By John Garrison Marks, Director, Public History Research Lab
This week, the American Association for State and Local History Public History Research Lab is excited to publish our fourth annual National Visitation Report. This annual assessment of in-person visitation trends at history organizations provides a snapshot look at one of the major ways people engage with our institutions. By tracking year-to-year change in attendance we can determine if it’s going up or down and—crucially—how it differs based on an institution’s size, location, or type.
Although we began this research in 2018 in response to persistent questions from institutional leaders and interested observers, the National Visitation Report took on a new urgency over the past two years. Because of the baseline we had established in the years prior, we were able to appropriately assess the seismic changes of in-person engagement wrought by the pandemic. For 2020, we found that in-person visitation declined nearly 70 percent at history organizations of all types, all sizes, all across the country.
In this year’s report—measuring visitation changes from the nadir of the pandemic in 2020 to the early recovery in 2021—we found an uneven recovery of in-person activity. Overall, visits to history organizations increased about 75 percent in 2021 compared to 2020. While that growth is a necessary step forward, it also points to the long road ahead to anything like a full recovery for the public history and museum sector. Most institutions only welcomed about half as many visitors last year as they did prior to the pandemic, even with substantial growth.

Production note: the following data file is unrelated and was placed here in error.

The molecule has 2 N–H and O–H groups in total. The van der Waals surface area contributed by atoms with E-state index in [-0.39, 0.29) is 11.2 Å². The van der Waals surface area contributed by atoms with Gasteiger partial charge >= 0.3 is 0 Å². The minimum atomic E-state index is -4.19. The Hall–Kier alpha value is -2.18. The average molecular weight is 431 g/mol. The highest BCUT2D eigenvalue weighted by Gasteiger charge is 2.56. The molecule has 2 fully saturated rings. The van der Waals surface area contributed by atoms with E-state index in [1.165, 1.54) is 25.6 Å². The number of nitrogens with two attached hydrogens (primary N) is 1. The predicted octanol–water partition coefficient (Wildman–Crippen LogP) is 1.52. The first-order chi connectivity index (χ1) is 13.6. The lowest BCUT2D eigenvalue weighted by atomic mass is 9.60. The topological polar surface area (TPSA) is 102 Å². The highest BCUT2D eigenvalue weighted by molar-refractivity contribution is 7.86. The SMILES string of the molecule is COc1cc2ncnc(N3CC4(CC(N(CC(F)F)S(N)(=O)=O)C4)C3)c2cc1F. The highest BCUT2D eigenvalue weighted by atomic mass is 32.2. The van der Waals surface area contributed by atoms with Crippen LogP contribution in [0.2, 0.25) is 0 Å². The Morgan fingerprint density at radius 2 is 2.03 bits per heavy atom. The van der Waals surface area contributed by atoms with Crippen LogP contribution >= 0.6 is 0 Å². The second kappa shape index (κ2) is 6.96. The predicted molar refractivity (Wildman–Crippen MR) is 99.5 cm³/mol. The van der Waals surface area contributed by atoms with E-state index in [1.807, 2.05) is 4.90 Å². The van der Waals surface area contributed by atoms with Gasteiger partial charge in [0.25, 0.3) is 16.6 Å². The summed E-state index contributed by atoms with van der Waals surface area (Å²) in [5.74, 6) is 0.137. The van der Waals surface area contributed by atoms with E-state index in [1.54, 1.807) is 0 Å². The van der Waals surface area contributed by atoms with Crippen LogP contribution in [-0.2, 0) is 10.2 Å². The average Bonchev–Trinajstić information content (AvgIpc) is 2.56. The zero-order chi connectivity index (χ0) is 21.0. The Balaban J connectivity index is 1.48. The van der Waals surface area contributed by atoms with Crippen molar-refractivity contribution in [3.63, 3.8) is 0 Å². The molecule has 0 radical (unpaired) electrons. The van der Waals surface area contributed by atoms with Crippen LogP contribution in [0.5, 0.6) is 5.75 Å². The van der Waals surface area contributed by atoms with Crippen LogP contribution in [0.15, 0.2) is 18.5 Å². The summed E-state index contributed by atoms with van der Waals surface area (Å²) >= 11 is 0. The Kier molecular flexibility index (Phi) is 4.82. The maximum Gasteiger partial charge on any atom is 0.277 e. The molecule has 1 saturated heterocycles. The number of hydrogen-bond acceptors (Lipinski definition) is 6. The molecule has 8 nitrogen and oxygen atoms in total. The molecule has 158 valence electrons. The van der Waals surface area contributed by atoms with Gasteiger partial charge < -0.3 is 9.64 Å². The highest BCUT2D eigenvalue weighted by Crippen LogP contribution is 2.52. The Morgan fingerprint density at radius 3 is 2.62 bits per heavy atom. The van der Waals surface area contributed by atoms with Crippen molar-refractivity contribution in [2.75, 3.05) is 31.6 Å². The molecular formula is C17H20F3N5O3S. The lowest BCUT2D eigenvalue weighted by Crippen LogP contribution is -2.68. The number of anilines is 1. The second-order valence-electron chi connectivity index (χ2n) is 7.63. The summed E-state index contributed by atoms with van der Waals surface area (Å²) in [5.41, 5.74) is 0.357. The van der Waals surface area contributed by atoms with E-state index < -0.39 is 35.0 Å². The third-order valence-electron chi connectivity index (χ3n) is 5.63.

Yet, as is nearly always the case in measuring visitation, top-line numbers don’t tell the full story. Assessing visitation by institutional budget size paints a different picture. The nation’s largest institutions—those with annual budgets larger than $10 million, which AASLH estimates to be less than 1 percent of history organizations nationwide—saw visitation at about 90 percent of their pre-pandemic levels in 2021. Smaller organizations, particularly those institutions with annual budgets of less than $250,000, experienced much slower visitation growth last year. Institutions with budgets under $50,000 per year, for example, saw their visitation grow just 48 percent last year, the smallest increase of any budget category.
While visitation may not be the best way of measuring the reach and impact of our institutions, it is one of the few metrics tracked across the entire field—among small, all-volunteer historical societies and big, internationally-renowned museums alike. This year’s report reveals that while organizations’ recoveries may be moving in the right direction, there’s still a long way to go. We hope research and insights like the National Visitation Report can support advocacy, planning, and other activities in the coming years.
To view our infographic summary, download the full report, and learn more about the National Visitation Report, visit aaslh.org/research.